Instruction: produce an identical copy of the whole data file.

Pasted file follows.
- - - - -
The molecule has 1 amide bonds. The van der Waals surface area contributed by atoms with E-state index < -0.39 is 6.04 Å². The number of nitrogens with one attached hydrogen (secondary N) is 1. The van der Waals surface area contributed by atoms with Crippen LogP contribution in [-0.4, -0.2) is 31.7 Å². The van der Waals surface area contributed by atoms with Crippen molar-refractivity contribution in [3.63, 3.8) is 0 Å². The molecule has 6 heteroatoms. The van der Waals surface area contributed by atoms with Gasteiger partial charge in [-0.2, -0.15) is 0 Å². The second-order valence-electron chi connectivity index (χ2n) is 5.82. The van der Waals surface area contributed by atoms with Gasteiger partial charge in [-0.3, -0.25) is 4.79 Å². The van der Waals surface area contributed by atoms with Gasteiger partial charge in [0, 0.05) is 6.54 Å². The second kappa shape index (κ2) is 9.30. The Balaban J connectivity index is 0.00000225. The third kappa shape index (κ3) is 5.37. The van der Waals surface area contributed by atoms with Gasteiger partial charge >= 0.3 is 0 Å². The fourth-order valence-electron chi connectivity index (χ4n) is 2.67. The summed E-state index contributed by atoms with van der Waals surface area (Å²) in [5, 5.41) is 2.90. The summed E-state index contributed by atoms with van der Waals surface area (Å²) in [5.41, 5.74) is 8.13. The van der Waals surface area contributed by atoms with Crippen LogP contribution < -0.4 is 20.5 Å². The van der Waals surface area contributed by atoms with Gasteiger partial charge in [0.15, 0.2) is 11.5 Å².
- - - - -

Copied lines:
The molecule has 1 amide bonds. The van der Waals surface area contributed by atoms with E-state index < -0.39 is 6.04 Å². The number of nitrogens with one attached hydrogen (secondary N) is 1. The van der Waals surface area contributed by atoms with Crippen LogP contribution in [-0.4, -0.2) is 31.7 Å². The van der Waals surface area contributed by atoms with Crippen molar-refractivity contribution in [3.63, 3.8) is 0 Å². The molecule has 6 heteroatoms. The van der Waals surface area contributed by atoms with Gasteiger partial charge in [-0.2, -0.15) is 0 Å². The second-order valence-electron chi connectivity index (χ2n) is 5.82. The van der Waals surface area contributed by atoms with Gasteiger partial charge in [-0.3, -0.25) is 4.79 Å². The van der Waals surface area contributed by atoms with Gasteiger partial charge in [0, 0.05) is 6.54 Å². The second kappa shape index (κ2) is 9.30. The Balaban J connectivity index is 0.00000225. The third kappa shape index (κ3) is 5.37. The van der Waals surface area contributed by atoms with Gasteiger partial charge >= 0.3 is 0 Å². The fourth-order valence-electron chi connectivity index (χ4n) is 2.67. The summed E-state index contributed by atoms with van der Waals surface area (Å²) in [5, 5.41) is 2.90. The summed E-state index contributed by atoms with van der Waals surface area (Å²) in [5.41, 5.74) is 8.13. The van der Waals surface area contributed by atoms with Crippen LogP contribution < -0.4 is 20.5 Å². The van der Waals surface area contributed by atoms with Gasteiger partial charge in [0.15, 0.2) is 11.5 Å².